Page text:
Wang Xixin, Vice Dean of Peking University Law School

Administrative Law as a Vehicle for Political Reform in China

Fri, 02/22/2013
Event Category: 
Princeton University Community: Faculty, Fellows, Students, Staff

This event is full - to be placed on the waitlist email

     A lunch conversation with Wang Xixin,

     Vice-Dean and Professor of Law

     Peking University Law School

     Friday 22 February, 12-1:30

     Lunch will be served


Princeton students/faculty only, please
RSVP Required to

In the lead-up and immediate aftermath to China's recent once-a-decade leadership transition, there has been intense and wide-ranging discussion, both outside and within China, about the prospects for Chinese political reform.  This talk will address the subject of political reform through the lens of recent administrative law development in China, including the introduction of judicial review of agency action, passage of administrative laws standardizing various forms of agency decision-making, and promulgation of transparency and public participation requirements at both the central and local levels.  The question presented will be whether the social forces and citizen empowerment set in motion by these "micro-level" administrative law reforms might represent a plausible "bottom-up" and incremental approach to deeper political reform over time.{C}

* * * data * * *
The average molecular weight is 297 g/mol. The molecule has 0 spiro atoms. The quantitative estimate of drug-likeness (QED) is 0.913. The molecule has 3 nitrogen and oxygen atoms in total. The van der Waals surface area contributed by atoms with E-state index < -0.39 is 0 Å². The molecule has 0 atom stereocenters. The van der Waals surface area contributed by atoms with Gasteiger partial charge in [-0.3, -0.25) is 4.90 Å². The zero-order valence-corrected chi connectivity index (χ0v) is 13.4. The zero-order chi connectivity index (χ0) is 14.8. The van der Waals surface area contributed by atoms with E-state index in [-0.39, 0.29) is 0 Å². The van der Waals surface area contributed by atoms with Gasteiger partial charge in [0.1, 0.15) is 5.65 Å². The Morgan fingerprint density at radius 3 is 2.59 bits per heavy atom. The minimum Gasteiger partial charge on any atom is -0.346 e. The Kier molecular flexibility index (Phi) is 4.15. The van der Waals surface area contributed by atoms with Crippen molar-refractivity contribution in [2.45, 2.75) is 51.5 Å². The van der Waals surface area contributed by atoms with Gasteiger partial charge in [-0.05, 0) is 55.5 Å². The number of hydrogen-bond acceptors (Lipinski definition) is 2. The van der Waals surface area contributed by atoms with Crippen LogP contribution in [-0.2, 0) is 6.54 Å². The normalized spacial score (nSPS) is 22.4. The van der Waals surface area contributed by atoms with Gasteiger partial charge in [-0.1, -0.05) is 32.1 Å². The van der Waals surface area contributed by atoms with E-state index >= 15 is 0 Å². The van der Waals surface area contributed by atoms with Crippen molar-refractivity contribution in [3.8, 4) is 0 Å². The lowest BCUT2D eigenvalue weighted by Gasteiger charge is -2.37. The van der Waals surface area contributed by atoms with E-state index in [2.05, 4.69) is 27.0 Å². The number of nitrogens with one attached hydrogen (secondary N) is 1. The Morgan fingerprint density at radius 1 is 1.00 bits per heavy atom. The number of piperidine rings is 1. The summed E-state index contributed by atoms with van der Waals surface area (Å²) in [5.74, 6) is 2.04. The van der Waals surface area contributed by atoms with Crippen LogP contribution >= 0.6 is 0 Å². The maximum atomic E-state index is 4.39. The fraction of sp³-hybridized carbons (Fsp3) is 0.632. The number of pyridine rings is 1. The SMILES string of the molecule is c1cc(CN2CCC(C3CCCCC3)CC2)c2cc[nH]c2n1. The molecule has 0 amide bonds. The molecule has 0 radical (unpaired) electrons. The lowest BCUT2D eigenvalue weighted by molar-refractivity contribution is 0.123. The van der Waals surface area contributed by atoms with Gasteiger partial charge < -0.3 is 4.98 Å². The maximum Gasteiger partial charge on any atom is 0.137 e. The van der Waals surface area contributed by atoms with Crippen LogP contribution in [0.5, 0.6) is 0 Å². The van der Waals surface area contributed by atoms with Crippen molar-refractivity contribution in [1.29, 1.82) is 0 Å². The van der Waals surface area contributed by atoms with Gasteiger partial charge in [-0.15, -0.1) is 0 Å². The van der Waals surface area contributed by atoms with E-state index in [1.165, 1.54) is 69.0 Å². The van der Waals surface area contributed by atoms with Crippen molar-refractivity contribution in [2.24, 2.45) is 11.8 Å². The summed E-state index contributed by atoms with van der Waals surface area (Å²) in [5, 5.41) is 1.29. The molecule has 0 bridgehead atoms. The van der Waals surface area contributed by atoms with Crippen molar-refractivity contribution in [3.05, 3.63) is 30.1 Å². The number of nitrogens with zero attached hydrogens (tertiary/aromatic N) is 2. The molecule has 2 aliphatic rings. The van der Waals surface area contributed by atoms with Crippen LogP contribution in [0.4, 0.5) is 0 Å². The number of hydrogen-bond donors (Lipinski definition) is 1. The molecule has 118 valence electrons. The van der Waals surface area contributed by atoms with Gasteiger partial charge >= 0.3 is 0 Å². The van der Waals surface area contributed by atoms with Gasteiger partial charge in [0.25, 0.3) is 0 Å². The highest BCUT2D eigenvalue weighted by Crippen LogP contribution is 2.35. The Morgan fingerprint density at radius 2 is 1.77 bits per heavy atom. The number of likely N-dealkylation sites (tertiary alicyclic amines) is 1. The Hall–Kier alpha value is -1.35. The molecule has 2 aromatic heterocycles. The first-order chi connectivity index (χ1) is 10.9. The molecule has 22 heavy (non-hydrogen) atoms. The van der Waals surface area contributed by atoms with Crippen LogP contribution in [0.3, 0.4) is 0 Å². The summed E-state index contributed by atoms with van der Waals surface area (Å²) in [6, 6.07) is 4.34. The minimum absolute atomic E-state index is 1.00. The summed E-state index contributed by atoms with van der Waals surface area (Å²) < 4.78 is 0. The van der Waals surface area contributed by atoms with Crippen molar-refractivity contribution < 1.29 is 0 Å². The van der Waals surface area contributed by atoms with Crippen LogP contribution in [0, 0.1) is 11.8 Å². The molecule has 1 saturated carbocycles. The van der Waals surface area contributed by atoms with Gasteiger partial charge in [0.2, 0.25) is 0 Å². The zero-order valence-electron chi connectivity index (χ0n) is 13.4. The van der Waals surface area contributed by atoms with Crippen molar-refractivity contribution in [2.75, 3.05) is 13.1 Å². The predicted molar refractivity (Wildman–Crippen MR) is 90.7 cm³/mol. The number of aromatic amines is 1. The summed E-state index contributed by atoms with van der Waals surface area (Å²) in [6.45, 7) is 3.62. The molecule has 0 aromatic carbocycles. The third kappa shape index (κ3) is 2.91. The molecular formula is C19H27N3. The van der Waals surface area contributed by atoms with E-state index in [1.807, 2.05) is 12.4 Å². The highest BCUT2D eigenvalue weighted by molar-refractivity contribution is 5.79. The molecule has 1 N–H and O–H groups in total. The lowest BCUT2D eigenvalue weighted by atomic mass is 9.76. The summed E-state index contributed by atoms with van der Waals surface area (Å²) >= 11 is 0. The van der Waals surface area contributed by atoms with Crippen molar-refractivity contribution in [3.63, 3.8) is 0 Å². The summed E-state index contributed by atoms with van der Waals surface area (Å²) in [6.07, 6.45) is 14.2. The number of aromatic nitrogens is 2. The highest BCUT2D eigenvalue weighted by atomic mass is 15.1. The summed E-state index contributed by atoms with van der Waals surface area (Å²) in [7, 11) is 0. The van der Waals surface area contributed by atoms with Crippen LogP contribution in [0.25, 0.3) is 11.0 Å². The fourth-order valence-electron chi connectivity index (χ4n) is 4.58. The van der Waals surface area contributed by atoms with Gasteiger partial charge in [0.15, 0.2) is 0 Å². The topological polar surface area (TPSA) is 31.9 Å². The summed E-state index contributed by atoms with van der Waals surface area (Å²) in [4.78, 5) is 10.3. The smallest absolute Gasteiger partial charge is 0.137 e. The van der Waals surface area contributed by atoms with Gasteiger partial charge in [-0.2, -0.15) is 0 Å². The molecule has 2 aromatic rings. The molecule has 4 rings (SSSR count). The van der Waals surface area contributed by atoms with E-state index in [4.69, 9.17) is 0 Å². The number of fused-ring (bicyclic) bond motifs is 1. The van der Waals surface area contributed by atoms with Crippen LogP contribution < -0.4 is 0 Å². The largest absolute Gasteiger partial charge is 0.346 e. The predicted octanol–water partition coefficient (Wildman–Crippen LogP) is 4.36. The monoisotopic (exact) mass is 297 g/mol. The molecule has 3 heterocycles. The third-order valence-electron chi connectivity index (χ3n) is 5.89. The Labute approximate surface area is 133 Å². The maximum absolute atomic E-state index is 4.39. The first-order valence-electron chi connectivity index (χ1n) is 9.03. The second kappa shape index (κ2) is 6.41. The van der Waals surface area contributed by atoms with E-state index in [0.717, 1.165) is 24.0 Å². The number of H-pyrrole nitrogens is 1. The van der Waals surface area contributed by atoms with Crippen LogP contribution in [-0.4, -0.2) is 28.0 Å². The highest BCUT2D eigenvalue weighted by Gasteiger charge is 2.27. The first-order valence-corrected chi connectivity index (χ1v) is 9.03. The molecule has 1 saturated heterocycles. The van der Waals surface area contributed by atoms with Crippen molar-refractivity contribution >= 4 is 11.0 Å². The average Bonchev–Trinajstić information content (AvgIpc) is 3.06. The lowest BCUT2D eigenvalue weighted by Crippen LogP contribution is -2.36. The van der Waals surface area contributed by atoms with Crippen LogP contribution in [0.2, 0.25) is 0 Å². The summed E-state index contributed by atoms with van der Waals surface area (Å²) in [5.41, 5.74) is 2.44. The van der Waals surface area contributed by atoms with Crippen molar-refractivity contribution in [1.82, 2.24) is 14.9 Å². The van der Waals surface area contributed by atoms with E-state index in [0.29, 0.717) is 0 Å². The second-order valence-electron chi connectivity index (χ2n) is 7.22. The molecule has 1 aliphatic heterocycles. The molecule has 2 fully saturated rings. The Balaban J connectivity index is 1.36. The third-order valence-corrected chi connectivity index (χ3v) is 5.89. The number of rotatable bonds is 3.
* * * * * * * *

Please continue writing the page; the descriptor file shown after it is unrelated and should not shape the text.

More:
Wang Xixin   is the Bok Visiting International Professor at the University of Pennsylvania Law School.  He is Vice-Dean and Professor of Law, and Founding Director of the Center for Public Participation Studies and Support, at Peking University Law School in Beijing, China.  Professor Wang received his Bachelors degree from the South Central Institute of Political Science and Law in 1990, and both his LL.M. and LL.D degrees from Peking University Law School in 1996 and 1999 respectively.  From 1998-1999, he was a Senior Research Fellow of the Center for Chinese Legal Studies at Columbia Law School, and since August 2003 has been a Fellow of the China Law Center at Yale Law School.  Professor Wang has been deeply involved in China's administrative procedure reforms for many years.  Since 1999, he has served as a working member of the China Administrative Law Research Group, an academic team advising the National People's Congress Standing Committee's Legal Affairs Working Commission on administrative law reforms, and since 2001 he has focused especially on the drafting of an Administrative Procedure Act.  He is also recognized as a public intellectual, serving as a commentator for China Legal Daily since 2006, and for China Central Television (CCTV) since 2008.  He is the author of two well recognized books and some 60 journal articles published in China and the United States.